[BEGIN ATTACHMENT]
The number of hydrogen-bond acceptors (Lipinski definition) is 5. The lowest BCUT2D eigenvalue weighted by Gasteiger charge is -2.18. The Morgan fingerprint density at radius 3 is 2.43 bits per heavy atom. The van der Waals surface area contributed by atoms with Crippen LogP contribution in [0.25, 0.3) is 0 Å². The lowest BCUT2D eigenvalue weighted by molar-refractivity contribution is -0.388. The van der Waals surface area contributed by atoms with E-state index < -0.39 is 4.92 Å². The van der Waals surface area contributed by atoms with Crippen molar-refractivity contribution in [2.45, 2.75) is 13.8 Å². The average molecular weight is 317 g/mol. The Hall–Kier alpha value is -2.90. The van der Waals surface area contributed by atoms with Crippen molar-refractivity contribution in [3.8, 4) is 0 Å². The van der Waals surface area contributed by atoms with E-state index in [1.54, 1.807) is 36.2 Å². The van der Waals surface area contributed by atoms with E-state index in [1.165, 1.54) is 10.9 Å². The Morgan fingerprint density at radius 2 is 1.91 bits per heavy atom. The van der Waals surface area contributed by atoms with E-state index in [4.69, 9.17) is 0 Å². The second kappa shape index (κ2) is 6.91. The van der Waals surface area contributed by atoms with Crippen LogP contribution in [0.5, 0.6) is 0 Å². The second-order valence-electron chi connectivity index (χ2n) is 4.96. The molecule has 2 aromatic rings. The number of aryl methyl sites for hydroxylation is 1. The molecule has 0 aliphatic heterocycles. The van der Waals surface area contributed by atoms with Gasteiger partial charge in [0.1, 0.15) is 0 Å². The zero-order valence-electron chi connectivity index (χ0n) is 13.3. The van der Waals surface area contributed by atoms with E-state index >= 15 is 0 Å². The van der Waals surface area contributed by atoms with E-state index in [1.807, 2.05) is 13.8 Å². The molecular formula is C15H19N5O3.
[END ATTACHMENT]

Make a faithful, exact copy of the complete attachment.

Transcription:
The number of hydrogen-bond acceptors (Lipinski definition) is 5. The lowest BCUT2D eigenvalue weighted by Gasteiger charge is -2.18. The Morgan fingerprint density at radius 3 is 2.43 bits per heavy atom. The van der Waals surface area contributed by atoms with Crippen LogP contribution in [0.25, 0.3) is 0 Å². The lowest BCUT2D eigenvalue weighted by molar-refractivity contribution is -0.388. The van der Waals surface area contributed by atoms with E-state index < -0.39 is 4.92 Å². The van der Waals surface area contributed by atoms with Crippen molar-refractivity contribution in [2.45, 2.75) is 13.8 Å². The average molecular weight is 317 g/mol. The Hall–Kier alpha value is -2.90. The van der Waals surface area contributed by atoms with Crippen molar-refractivity contribution in [3.8, 4) is 0 Å². The van der Waals surface area contributed by atoms with E-state index in [1.54, 1.807) is 36.2 Å². The van der Waals surface area contributed by atoms with E-state index in [1.165, 1.54) is 10.9 Å². The Morgan fingerprint density at radius 2 is 1.91 bits per heavy atom. The van der Waals surface area contributed by atoms with E-state index in [4.69, 9.17) is 0 Å². The second kappa shape index (κ2) is 6.91. The van der Waals surface area contributed by atoms with Crippen LogP contribution in [0.5, 0.6) is 0 Å². The second-order valence-electron chi connectivity index (χ2n) is 4.96. The molecule has 2 aromatic rings. The number of aryl methyl sites for hydroxylation is 1. The molecule has 0 aliphatic heterocycles. The van der Waals surface area contributed by atoms with Gasteiger partial charge in [0.1, 0.15) is 0 Å². The zero-order valence-electron chi connectivity index (χ0n) is 13.3. The van der Waals surface area contributed by atoms with E-state index >= 15 is 0 Å². The van der Waals surface area contributed by atoms with E-state index in [1.807, 2.05) is 13.8 Å². The molecular formula is C15H19N5O3.